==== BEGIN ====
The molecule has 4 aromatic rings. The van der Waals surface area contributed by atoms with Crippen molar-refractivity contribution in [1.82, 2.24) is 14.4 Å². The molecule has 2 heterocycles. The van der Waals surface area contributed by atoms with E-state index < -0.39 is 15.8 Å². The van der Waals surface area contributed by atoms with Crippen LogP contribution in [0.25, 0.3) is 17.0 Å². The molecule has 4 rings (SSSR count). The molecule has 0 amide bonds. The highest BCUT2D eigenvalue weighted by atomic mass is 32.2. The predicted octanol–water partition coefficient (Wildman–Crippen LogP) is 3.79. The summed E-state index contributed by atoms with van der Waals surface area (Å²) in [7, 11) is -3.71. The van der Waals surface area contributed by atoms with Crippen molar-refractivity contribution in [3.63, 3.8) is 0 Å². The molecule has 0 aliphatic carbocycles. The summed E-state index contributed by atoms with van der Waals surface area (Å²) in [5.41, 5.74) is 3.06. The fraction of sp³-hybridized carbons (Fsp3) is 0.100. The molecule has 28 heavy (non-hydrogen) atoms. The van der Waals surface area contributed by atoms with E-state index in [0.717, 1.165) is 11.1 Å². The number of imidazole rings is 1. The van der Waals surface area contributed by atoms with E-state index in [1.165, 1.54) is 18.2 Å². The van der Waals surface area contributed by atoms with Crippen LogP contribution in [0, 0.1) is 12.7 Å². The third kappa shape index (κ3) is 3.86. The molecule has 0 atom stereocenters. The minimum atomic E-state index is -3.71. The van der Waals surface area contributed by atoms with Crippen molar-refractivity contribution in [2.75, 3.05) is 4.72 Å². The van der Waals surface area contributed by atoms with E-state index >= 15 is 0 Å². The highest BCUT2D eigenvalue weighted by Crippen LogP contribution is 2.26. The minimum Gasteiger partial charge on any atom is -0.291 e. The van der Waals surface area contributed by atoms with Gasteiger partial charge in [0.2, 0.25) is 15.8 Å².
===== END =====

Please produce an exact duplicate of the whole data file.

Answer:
The molecule has 4 aromatic rings. The van der Waals surface area contributed by atoms with Crippen molar-refractivity contribution in [1.82, 2.24) is 14.4 Å². The molecule has 2 heterocycles. The van der Waals surface area contributed by atoms with E-state index < -0.39 is 15.8 Å². The van der Waals surface area contributed by atoms with Crippen LogP contribution in [0.25, 0.3) is 17.0 Å². The molecule has 4 rings (SSSR count). The molecule has 0 amide bonds. The highest BCUT2D eigenvalue weighted by atomic mass is 32.2. The predicted octanol–water partition coefficient (Wildman–Crippen LogP) is 3.79. The summed E-state index contributed by atoms with van der Waals surface area (Å²) in [7, 11) is -3.71. The van der Waals surface area contributed by atoms with Crippen molar-refractivity contribution in [3.63, 3.8) is 0 Å². The molecule has 0 aliphatic carbocycles. The summed E-state index contributed by atoms with van der Waals surface area (Å²) in [5.41, 5.74) is 3.06. The fraction of sp³-hybridized carbons (Fsp3) is 0.100. The molecule has 28 heavy (non-hydrogen) atoms. The van der Waals surface area contributed by atoms with E-state index in [0.717, 1.165) is 11.1 Å². The number of imidazole rings is 1. The van der Waals surface area contributed by atoms with E-state index in [1.165, 1.54) is 18.2 Å². The van der Waals surface area contributed by atoms with Crippen LogP contribution in [0, 0.1) is 12.7 Å². The third kappa shape index (κ3) is 3.86. The molecule has 0 atom stereocenters. The minimum atomic E-state index is -3.71. The van der Waals surface area contributed by atoms with Crippen molar-refractivity contribution in [2.75, 3.05) is 4.72 Å². The van der Waals surface area contributed by atoms with E-state index >= 15 is 0 Å². The highest BCUT2D eigenvalue weighted by Crippen LogP contribution is 2.26. The minimum Gasteiger partial charge on any atom is -0.291 e. The van der Waals surface area contributed by atoms with Gasteiger partial charge in [0.2, 0.25) is 15.8 Å².